Course code MVI292

MVI292 The Immune System, Food and Health

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Showing course contents for the educational year 2020 - 2021 .

Course responsible: Siv Kjølsrud Bøhn
Teachers: Preben Boysen
ECTS credits: 10
Faculty: Faculty of Chemistry, Biotechnology and Food Science
Teaching language: EN
(NO=norsk, EN=Engelsk)
Limits of class size:
Teaching exam periods:
This course starts in the autumn parallel. This course has teaching/evaluation in the autumn parallel, .
Course frequency: Annually
First time: Study year 2014-2015
Preferential right:
Course contents:
The course provides a thorough introduction to the immune system's structure, function and regulation. Both the innate immune system and the adaptive immune system will be reviewed, including the immune response to viruses, bacteria, parasites and cancer cells. Furthermore, the development of B cells, T cells, NK cells and antigen presenting cells will be reviewed in detail. Special emphasis will be put on understanding the mechanisms behind immunological tolerance and the importance of the intestinal bacteria for the immune system. This will provide basic knowledge for a further specialization in special conditions related to the mucous membrane's immunology and biology, as well as mechanisms for the development of food allergies and diseases associated with immunological intolerance. The importance of food, beyond the nutritional aspects, for an effective infection defense, and the importance of the immune system for the development of lifestyle diseases will be addressed.  Relevant UN Sustainable Development Goals for the topic will be Goal 3 : 'Good health and Well being'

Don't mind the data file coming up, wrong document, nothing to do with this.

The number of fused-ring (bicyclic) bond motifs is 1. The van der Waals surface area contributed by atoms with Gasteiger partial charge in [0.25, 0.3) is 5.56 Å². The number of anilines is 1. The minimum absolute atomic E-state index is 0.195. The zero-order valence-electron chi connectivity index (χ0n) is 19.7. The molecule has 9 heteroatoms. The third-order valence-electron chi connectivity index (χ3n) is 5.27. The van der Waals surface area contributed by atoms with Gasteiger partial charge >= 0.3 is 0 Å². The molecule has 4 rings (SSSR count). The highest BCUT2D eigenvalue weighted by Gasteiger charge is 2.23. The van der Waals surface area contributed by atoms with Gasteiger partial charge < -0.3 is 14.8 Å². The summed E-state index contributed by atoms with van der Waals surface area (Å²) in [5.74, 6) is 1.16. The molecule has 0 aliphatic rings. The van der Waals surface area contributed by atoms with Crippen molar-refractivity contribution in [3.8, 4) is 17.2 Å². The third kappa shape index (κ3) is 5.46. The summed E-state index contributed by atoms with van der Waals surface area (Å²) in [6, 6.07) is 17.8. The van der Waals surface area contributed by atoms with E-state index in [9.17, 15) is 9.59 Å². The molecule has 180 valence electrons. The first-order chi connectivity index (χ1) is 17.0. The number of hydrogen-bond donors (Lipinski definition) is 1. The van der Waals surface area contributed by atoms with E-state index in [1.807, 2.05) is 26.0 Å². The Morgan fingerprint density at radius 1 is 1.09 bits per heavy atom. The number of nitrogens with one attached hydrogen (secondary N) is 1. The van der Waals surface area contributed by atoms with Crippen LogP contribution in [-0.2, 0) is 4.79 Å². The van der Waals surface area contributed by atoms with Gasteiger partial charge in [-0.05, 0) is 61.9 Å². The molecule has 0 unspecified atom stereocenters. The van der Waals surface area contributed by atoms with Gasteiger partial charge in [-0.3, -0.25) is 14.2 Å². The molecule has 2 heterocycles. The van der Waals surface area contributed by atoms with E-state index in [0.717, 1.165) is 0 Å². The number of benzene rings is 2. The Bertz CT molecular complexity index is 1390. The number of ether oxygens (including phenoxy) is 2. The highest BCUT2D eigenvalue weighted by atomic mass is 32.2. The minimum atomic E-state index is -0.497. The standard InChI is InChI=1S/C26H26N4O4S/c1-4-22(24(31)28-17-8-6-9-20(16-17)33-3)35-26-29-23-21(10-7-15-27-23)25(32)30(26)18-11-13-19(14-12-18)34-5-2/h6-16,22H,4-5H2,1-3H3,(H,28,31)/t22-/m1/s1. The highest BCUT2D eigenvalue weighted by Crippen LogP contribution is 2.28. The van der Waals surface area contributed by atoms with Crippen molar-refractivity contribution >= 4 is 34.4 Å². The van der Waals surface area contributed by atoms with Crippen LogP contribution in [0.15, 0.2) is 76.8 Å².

Learning outcome:

Knowledge: After completing the course, the students will have gained advanced knowledge on the structure and function of the immune system.

Skills: The students will be able to explain how the immune system responds to infections and cancer. They will also understand the mechanisms involved in problems with immunological tolerance, such as celiac disease and other hypersensitivity reactions associated with food such as allergies.  Furthermore, the students will also be able to explain why diet is important for the composition of the intestinal microbiota and how the interaction between the diet and the intestinal bacteria affects health.

General competence: Through lectures and supervised discussion groups, the students will have the opportunity to work through central theoretical issues that are relevant for their future careers and practice.

Learning activities:
Lectures, supervised discussion groups and exercises.
Teaching support:

The course responsible may be contacted via e-mail:


Will be announced in Canvas and in the first lecture.
Background in cell biology equivalent to BIO100, background in biochemistry equivalent to KJB200, background in microbiology equivalent to BIO130.
Recommended prerequisites:
Knowledge of human anatomy and physiology equivalent to HFX201.
Mandatory activity:
The two first lectures are compulsory.
Final written exam (3 hrs) with exercises from central parts of the curriculum.
Nominal workload:
Lectures: 20 hrs per semester, group activities: 60 hrs per semester, self studies: 210 hrs per semester, total: 300 hrs.
Entrance requirements:
Special requirements in Science
Reduction of credits:
The course overlaps 5 credits with the previous course MVI390, and 1 credit with the previous course MVI390B.
Type of course:
Lectures: 2 hrs/week. Group activities: 4 hrs/week.
An external examiner will assess a minimum of 25 selected exam papers.
Allowed examination aids: A1 No calculator, no other aids
Examination details: Written exam: A - E / F